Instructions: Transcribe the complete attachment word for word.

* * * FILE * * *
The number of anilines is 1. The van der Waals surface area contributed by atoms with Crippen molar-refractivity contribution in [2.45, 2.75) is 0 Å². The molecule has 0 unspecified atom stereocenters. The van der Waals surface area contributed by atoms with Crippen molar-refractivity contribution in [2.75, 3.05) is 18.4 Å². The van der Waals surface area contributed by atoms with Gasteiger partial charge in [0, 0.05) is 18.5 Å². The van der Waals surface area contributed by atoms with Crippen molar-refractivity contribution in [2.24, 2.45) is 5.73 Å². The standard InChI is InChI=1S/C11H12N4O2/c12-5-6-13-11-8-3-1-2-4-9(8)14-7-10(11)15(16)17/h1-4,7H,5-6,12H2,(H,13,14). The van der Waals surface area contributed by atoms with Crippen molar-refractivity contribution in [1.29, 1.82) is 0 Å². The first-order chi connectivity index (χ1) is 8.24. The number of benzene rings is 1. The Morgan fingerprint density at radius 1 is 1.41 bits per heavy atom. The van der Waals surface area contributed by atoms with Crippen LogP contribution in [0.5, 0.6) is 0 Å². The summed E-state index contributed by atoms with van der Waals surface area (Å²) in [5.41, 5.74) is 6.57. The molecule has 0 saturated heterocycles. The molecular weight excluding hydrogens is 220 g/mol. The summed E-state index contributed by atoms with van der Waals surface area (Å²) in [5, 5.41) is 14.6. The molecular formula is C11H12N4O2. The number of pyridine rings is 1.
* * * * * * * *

The number of anilines is 1. The van der Waals surface area contributed by atoms with Crippen molar-refractivity contribution in [2.45, 2.75) is 0 Å². The molecule has 0 unspecified atom stereocenters. The van der Waals surface area contributed by atoms with Crippen molar-refractivity contribution in [2.75, 3.05) is 18.4 Å². The van der Waals surface area contributed by atoms with Gasteiger partial charge in [0, 0.05) is 18.5 Å². The van der Waals surface area contributed by atoms with Crippen molar-refractivity contribution in [2.24, 2.45) is 5.73 Å². The standard InChI is InChI=1S/C11H12N4O2/c12-5-6-13-11-8-3-1-2-4-9(8)14-7-10(11)15(16)17/h1-4,7H,5-6,12H2,(H,13,14). The van der Waals surface area contributed by atoms with Crippen molar-refractivity contribution in [1.29, 1.82) is 0 Å². The first-order chi connectivity index (χ1) is 8.24. The number of benzene rings is 1. The Morgan fingerprint density at radius 1 is 1.41 bits per heavy atom. The van der Waals surface area contributed by atoms with Crippen LogP contribution in [0.5, 0.6) is 0 Å². The summed E-state index contributed by atoms with van der Waals surface area (Å²) in [5.41, 5.74) is 6.57. The molecule has 0 saturated heterocycles. The molecular weight excluding hydrogens is 220 g/mol. The summed E-state index contributed by atoms with van der Waals surface area (Å²) in [5, 5.41) is 14.6. The molecular formula is C11H12N4O2. The number of pyridine rings is 1.